Garmin VIRB 360 camera throws caution aside with $800 price, unbeatable specs, rugged design

So much for taking it slow in the immature 360-degree content production world, with ZTE recently unveiling one of the cheapest such immersive cameras, Samsung somehow finding a way to charge less for its greatly improved second-gen Gear 360 than the original model, but the state-of-the-art Garmin VIRB 360 priced at a whopping $799.99 all of a sudden.

You’ll have to be sure this is the future of photography and video recording to spend that insane amount of money, though you obviously get plenty of bang for your buck. Namely, super-high-quality vid capture at up to 5.7K and 30fps, compared to the new Gear 360’s 4K/24fps limit, as well as four built-in microphones for 360 audio and 15MP resolution for “spherical” stills.

But it’s not all a numbers game, and the Garmin VIRB 360 also shines when it comes to its outdoors-friendly design, with water resistance up to 10 meters deep and a surprisingly compact body that looks like it can take an occasional beating.

Top selling points include an automatic in-camera stitching function covering 4K/30fps video too, not to mention built-in GPS and “numerous other sensors” providing “customizable G-Metrix data overlays in a captivating 360-degree augmented reality setting.”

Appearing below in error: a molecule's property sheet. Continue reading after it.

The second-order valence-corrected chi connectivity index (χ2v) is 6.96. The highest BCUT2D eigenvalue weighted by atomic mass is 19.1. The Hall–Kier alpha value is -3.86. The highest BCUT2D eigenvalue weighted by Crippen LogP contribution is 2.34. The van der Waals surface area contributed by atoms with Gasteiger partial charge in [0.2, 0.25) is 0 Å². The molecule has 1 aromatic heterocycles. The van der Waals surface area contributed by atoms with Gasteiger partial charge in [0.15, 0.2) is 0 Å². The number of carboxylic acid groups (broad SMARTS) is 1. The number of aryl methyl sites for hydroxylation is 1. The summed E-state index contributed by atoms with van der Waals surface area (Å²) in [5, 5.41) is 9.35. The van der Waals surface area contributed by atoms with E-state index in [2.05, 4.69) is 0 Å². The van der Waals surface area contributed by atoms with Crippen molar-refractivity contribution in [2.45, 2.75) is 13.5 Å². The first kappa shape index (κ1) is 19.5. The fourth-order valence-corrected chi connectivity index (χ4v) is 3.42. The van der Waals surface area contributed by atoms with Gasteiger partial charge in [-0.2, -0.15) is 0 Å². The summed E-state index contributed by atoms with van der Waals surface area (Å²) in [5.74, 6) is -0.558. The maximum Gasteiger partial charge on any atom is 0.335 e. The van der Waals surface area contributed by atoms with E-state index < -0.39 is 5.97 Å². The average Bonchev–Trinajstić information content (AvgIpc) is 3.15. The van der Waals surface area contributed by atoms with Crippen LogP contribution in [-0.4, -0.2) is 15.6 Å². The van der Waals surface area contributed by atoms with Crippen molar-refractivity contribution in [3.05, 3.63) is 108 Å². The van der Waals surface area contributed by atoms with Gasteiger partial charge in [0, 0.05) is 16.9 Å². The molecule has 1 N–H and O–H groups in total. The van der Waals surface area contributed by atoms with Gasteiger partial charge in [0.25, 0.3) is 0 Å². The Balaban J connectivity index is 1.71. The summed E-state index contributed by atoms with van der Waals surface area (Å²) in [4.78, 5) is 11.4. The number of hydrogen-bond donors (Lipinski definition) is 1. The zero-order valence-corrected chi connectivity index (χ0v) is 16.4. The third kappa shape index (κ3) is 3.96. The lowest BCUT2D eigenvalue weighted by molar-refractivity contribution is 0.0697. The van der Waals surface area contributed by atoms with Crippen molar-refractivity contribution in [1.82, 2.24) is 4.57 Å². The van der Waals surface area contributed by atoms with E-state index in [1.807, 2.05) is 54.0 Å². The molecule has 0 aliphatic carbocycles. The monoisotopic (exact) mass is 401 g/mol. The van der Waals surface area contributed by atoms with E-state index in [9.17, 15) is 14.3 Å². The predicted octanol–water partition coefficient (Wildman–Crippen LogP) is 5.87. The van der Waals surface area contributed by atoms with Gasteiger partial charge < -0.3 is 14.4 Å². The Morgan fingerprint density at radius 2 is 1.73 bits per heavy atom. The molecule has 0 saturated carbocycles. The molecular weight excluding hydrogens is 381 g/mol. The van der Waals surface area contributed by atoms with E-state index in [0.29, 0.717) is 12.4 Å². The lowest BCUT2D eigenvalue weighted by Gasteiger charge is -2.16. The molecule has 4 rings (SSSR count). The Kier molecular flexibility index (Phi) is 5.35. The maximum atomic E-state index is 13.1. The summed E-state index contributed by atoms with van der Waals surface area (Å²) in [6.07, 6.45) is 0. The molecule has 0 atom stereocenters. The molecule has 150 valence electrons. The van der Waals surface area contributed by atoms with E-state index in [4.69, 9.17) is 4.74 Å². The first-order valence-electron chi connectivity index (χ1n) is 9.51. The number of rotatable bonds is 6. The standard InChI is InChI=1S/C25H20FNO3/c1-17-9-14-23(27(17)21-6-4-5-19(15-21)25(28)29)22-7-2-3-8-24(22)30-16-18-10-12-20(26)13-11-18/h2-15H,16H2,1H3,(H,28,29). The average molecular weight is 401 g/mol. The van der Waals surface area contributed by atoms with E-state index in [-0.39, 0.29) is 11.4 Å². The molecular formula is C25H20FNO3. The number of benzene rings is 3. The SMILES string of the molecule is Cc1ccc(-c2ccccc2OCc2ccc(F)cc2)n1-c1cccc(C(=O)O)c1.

That’s not exactly how we envision AR tech to evolve a couple of years down the line, but it’s still pretty cool how you can add info like altitude or speed to your “action” content on the fly. Last but not least, the ultra-high-end, high-priced Garmin VIRB 360 camera is fully compatible with both Apple and Android devices, supporting Bluetooth, NFC, Wi-Fi and therefore also YouTube or Facebook Live instant streaming.

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About The Author
Adrian Diaconescu
Adrian has had an insatiable passion for writing since he was in school and found himself writing philosophical essays about the meaning of life and the differences between light and dark beer. Later, he realized this was pretty much his only marketable skill, so he first created a personal blog (in Romanian) and then discovered his true calling, which is writing about all things tech (in English).